Canadian News Apr 6, 2021 4:27 PM EST

Officer who shot Ejaz Choudry dead in Mississauga will face no charges following investigation

After the police arrived, Choudry's family left their apartment as he held a large kitchen knife.

Officer who shot Ejaz Choudry dead in Mississauga will face no charges following investigation
Noah David Alter Toronto
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The police officer who shot and killed Ejaz Choudry, 62, last year in Mississauga will not be facing charges after an investigation by Ontario's police watchdog, CP24 reports.

Choudry, who suffered from schizophrenia. was killed last year after police were called to his apartment by his family, who said that the man was not taking his medication.

After the police arrived, Choudry's family left their apartment as he held a large kitchen knife. Negotiations failed to convince Choudry to drop the knife, and he lunged forward at a police officer with the knife sticking out. Police fired a taser first, then projectiles to subdue him.

The knife used by Choudry

He was later pronounced dead at the scene.

According to the Special Investigations Unit, Choudry continued to hold on to the knife even after being shot, and officers had to kick the knife out of his hand.

The shooting, which took place in June of last year as the United States was engulfed in a wave of riots in the wake of the death of George Floyd while in police custody, sparked a public discussion surrounding the role of police in responding to mental health-related calls, with some questioning how apt police officers are to deal with such situations.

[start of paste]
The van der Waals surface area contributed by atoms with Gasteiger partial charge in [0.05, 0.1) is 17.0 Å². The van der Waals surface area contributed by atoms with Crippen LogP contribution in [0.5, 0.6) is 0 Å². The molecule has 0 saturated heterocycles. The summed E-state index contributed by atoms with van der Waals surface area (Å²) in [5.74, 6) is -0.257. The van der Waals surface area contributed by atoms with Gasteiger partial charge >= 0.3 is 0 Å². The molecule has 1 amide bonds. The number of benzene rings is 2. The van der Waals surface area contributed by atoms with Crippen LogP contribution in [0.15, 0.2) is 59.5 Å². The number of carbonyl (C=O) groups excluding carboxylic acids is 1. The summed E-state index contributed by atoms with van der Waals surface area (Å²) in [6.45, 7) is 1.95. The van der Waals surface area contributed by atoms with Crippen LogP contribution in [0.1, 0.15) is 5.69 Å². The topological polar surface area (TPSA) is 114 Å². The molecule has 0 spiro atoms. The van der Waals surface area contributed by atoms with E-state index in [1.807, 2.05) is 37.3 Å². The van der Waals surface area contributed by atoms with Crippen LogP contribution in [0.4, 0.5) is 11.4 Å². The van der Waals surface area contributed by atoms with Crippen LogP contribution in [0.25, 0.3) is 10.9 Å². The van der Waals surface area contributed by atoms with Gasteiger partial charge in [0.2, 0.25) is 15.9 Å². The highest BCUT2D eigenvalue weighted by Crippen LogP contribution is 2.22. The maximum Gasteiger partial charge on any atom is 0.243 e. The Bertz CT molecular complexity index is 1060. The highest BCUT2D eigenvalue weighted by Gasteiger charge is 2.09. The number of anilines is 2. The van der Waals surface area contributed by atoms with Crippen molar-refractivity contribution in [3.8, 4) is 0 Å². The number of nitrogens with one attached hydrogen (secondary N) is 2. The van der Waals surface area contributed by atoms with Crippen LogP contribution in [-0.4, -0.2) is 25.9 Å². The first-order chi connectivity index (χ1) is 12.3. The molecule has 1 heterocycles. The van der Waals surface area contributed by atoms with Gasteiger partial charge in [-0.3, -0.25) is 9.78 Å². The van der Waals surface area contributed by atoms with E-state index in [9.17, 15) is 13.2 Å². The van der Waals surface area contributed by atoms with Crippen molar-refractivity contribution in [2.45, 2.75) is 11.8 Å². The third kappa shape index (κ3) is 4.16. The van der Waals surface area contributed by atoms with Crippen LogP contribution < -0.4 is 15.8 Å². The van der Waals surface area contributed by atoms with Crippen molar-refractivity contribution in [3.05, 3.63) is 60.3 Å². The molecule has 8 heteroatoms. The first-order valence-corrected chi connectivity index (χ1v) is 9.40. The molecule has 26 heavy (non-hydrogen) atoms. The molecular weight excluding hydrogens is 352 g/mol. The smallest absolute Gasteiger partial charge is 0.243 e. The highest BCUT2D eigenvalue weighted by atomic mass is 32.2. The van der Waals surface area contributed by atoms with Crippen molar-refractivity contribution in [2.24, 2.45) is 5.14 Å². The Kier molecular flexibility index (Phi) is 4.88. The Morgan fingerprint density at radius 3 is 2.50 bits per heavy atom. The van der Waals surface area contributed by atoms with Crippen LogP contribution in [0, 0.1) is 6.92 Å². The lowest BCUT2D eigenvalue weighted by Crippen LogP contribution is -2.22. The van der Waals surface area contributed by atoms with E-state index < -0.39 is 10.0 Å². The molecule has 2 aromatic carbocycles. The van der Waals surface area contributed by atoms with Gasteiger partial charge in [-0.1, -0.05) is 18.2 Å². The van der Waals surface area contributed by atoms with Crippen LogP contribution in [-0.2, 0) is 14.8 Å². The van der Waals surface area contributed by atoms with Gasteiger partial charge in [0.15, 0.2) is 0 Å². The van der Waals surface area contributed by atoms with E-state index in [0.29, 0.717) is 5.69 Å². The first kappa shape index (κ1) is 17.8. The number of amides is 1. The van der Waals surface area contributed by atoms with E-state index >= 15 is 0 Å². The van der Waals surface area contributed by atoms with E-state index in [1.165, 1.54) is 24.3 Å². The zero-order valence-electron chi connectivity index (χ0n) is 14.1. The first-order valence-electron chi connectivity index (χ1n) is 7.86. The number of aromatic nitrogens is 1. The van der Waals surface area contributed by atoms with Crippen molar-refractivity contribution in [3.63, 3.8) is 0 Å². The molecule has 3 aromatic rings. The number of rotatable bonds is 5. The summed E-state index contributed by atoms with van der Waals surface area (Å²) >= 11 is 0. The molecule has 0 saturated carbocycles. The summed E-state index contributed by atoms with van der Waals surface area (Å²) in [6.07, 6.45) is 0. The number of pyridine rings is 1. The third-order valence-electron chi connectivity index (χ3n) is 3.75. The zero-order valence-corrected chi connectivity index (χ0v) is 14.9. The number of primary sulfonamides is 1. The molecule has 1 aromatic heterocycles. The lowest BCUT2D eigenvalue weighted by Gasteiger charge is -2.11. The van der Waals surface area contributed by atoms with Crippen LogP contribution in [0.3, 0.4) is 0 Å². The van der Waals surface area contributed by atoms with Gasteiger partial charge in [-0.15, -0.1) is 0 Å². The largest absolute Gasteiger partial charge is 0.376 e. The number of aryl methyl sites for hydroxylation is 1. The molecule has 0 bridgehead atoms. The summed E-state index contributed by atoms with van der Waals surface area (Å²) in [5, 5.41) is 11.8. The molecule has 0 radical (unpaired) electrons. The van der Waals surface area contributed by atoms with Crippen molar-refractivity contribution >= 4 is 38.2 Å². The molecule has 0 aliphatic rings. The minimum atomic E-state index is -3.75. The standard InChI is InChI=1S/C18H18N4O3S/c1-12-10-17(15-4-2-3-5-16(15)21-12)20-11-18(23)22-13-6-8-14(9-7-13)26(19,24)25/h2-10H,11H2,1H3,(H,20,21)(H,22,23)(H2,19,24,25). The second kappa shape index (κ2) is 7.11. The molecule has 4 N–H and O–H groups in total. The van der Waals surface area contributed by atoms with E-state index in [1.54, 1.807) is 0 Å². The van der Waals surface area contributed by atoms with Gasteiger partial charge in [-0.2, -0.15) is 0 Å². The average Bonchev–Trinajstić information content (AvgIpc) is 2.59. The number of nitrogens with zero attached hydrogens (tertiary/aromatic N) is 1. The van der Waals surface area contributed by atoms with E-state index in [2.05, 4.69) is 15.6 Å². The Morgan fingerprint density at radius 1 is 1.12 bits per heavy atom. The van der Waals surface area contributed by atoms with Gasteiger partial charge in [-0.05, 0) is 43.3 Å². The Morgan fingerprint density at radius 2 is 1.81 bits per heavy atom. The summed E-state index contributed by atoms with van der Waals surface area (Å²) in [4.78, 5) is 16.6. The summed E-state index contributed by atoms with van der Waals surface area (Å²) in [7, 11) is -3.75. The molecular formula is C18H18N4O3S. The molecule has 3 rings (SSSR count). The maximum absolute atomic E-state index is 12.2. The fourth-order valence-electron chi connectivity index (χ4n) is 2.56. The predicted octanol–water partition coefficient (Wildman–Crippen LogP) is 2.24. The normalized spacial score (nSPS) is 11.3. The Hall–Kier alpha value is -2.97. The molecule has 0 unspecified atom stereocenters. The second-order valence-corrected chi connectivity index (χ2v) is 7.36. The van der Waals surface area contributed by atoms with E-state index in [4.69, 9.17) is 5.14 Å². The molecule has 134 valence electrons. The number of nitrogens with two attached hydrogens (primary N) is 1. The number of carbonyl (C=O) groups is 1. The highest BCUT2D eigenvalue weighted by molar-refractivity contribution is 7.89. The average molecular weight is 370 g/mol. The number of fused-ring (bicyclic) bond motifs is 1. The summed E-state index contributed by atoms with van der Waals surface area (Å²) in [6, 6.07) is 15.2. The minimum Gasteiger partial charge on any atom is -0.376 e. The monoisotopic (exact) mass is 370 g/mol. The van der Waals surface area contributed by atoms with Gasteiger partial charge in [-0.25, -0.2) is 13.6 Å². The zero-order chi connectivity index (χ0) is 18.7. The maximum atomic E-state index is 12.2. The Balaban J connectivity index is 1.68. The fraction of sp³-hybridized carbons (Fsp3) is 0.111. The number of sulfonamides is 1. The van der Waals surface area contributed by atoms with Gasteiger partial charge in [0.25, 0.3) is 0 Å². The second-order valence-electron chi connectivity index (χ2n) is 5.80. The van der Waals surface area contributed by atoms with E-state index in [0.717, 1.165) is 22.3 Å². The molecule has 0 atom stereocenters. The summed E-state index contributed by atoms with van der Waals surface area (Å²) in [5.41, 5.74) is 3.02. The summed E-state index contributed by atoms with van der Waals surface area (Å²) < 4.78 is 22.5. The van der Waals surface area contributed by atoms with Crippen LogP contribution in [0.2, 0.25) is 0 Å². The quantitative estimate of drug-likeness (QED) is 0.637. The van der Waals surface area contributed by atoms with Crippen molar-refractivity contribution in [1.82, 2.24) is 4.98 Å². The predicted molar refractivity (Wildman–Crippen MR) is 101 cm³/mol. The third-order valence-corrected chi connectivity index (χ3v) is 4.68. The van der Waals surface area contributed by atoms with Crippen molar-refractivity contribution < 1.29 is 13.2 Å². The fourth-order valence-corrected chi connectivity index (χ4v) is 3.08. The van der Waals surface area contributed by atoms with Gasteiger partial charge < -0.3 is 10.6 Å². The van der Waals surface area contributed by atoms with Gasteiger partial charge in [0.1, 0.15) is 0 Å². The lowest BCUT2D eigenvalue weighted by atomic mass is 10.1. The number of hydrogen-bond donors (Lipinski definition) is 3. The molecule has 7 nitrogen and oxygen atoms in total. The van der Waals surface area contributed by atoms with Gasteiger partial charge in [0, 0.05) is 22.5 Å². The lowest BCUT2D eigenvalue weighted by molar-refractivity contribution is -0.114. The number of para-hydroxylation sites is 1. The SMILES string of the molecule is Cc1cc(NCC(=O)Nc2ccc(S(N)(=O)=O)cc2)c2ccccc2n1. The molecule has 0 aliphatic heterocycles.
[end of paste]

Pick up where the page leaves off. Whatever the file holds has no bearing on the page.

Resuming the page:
"Following a thorough examination of the evidence, I am unable to form reasonable grounds to believe any [Peel Regional Police] officer committed a criminal offence in relation to Mr. Choudry's death," wrote SIU Director Joseph Martino in his report on the incident.

"Despite his frailty, Mr. Choudry was armed with an edged weapon, a kitchen knife with a 20-centimetre blade, which could cause grievous injury or death. At the time of the shooting, lesser use of force, including use of a CEW and multiple ARWEN discharges, had failed to deter Mr. Choudry."

Investigators interviewed nine civilians and 13 police officers related to the incident, but the officer who shot Choudry declined to be interviewed. Under Ontario law, witnessing officers can be compelled to speak on an incident, but subject officers are legally entitled to decline an interview if they so choose.

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